QUIRINDI could be on the verge of a COVID-19 outbreak as fragments of the virus have been detected in the town's sewage.
Public health physician Dr David Durrheim said he was recently notified of the fragments at Quirindi.
"The recent detections are a good reminder for everyone in this area, and not only in this specific catchment area, to come forward for testing even if they have the mildest of symptoms, so we can identify any unknown cases in the community and reduce transmission," he said.
There was positive news for the rest of the region though with a donut day for Tamworth, Moree, Armidale, Inverell, Gunnedah and Uralla.
Newcastle and the Mid-Coast weren't as lucky with seven new cases spread across the regions.
It brings the total number of cases in the district to 4347 since August 5. There are currently 287 active cases.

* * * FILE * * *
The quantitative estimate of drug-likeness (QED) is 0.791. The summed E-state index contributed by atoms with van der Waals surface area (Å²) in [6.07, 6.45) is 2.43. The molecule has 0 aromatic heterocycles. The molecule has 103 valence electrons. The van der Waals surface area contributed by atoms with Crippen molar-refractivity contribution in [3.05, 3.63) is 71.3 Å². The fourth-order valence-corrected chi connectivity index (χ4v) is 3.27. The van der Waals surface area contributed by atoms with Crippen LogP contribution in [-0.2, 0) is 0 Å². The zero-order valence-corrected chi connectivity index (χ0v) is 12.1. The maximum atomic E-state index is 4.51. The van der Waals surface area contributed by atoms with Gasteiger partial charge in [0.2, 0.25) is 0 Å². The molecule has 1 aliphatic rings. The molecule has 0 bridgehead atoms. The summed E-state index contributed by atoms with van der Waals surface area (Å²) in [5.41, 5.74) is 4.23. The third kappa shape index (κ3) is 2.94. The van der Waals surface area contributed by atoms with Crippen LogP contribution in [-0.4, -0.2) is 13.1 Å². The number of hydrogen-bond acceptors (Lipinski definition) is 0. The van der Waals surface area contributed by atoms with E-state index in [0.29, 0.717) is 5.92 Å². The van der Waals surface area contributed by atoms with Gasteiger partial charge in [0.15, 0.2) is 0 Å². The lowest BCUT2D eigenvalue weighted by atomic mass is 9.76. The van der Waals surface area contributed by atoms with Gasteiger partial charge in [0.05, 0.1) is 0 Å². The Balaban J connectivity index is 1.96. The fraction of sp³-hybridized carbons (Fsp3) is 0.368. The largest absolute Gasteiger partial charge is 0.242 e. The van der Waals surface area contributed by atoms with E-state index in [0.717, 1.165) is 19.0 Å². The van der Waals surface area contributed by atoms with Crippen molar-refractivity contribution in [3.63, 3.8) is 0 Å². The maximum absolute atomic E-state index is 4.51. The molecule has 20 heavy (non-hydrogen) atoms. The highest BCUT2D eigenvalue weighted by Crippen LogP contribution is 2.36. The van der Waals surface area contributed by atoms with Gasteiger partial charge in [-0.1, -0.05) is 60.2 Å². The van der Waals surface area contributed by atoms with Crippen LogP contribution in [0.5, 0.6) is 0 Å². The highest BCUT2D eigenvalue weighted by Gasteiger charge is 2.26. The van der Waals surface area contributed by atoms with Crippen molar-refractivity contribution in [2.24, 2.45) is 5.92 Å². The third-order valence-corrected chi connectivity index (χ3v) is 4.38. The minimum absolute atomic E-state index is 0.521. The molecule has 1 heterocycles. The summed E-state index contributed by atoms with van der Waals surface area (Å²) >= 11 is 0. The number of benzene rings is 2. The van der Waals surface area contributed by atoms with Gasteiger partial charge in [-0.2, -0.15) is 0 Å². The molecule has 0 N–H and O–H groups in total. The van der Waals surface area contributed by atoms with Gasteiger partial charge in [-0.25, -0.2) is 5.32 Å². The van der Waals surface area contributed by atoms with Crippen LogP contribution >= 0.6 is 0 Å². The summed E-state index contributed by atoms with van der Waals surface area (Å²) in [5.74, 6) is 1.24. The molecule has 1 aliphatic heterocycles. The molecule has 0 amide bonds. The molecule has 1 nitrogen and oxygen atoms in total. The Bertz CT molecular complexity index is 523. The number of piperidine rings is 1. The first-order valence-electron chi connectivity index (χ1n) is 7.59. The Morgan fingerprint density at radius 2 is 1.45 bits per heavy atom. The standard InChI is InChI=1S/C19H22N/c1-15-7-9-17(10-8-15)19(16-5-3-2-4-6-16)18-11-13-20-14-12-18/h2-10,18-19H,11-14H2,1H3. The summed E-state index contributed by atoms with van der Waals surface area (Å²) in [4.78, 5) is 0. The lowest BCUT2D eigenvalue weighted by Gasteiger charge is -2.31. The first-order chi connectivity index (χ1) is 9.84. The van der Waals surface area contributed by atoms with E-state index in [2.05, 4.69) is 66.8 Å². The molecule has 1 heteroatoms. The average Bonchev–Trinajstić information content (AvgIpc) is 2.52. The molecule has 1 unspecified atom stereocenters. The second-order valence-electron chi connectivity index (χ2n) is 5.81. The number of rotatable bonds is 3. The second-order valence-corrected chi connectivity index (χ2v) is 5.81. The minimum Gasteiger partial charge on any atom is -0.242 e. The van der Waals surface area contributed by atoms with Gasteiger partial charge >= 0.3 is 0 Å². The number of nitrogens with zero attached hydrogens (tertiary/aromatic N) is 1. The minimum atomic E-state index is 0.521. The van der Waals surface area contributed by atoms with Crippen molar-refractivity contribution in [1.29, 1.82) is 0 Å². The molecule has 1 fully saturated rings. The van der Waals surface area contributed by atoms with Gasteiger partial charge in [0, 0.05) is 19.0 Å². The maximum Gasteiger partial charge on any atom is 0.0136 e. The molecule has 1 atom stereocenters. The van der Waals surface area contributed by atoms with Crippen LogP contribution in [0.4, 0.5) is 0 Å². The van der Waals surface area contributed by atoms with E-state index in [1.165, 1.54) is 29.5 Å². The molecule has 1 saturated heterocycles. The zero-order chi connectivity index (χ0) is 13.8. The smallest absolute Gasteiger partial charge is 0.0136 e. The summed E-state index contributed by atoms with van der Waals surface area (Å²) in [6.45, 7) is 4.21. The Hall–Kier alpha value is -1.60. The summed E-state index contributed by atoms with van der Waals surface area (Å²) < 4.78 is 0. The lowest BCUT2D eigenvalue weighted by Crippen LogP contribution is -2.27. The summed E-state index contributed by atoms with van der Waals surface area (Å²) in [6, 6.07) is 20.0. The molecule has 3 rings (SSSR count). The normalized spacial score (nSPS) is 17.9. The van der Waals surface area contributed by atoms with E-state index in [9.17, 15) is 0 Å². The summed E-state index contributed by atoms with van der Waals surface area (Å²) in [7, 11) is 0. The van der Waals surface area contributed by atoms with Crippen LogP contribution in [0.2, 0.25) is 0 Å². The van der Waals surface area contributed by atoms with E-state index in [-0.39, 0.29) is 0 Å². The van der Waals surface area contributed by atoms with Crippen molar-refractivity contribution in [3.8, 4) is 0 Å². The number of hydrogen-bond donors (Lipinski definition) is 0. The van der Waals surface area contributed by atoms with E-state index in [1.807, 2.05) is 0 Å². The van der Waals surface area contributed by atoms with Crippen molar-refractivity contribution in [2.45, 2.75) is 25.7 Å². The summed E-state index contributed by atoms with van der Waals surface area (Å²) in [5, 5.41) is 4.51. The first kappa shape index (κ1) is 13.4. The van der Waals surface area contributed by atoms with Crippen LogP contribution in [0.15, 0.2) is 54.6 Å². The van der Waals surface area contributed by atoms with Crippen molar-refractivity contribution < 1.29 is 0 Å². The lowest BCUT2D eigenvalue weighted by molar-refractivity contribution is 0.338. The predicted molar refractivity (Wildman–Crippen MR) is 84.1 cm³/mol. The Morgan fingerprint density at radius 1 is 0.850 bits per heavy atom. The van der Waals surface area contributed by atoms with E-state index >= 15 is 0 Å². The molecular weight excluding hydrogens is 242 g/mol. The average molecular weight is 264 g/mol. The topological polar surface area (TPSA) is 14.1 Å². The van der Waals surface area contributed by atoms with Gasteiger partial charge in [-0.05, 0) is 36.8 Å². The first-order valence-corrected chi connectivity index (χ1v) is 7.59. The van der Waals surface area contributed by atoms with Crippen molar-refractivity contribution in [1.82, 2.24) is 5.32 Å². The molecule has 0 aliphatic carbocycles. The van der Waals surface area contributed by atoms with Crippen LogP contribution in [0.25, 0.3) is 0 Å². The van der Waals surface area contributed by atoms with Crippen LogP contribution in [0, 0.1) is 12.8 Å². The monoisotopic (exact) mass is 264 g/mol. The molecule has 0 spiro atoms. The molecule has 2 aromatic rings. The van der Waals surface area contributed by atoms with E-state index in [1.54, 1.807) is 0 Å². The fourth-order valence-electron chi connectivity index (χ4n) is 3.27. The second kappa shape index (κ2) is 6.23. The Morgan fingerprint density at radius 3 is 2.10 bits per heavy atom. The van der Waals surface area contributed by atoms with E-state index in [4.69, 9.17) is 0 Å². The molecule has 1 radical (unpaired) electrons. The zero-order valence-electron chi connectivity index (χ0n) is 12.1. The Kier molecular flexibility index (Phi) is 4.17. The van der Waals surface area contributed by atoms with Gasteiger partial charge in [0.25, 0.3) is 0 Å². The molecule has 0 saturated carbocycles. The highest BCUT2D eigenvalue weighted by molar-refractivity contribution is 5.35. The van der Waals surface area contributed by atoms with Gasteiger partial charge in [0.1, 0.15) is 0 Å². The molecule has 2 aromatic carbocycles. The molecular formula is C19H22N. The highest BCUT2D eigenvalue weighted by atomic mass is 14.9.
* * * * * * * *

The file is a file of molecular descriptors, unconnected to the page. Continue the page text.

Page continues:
Two of the total active cases are currently being cared for in ICU. Two cases are linked and five are unlinked. Six were infectious in the community and one was isolating while infectious.
Dr Durrheim has urged anyone who is isolating in the community with COVID-19 to call for an ambulance if they feel dizzy, breathless or their condition deteriorates.
New rules are in place for returning travellers as a result of the Omicron variant.
In line with federal government measures, all travellers arriving in NSW who have been in South Africa, Lesotho, Botswana, Zimbabwe, Mozambique, Namibia, Eswatini and Malawi in the 14 days before their return must enter hotel quarantine for two weeks, regardless of their vaccination status.
All fully-vaccinated travellers who have been in any overseas country before their return must travel directly to their home and isolate for 72 hours.
They will only be able to leave isolation at the end of the three days if they have received a negative result, and must complete a PCR test on day six.
Anyone who has already arrived in NSW who has been in any of the eight African countries within the previous 14 days must immediately get tested and isolate for 14 days, and call NSW Health on 1800 943 553.
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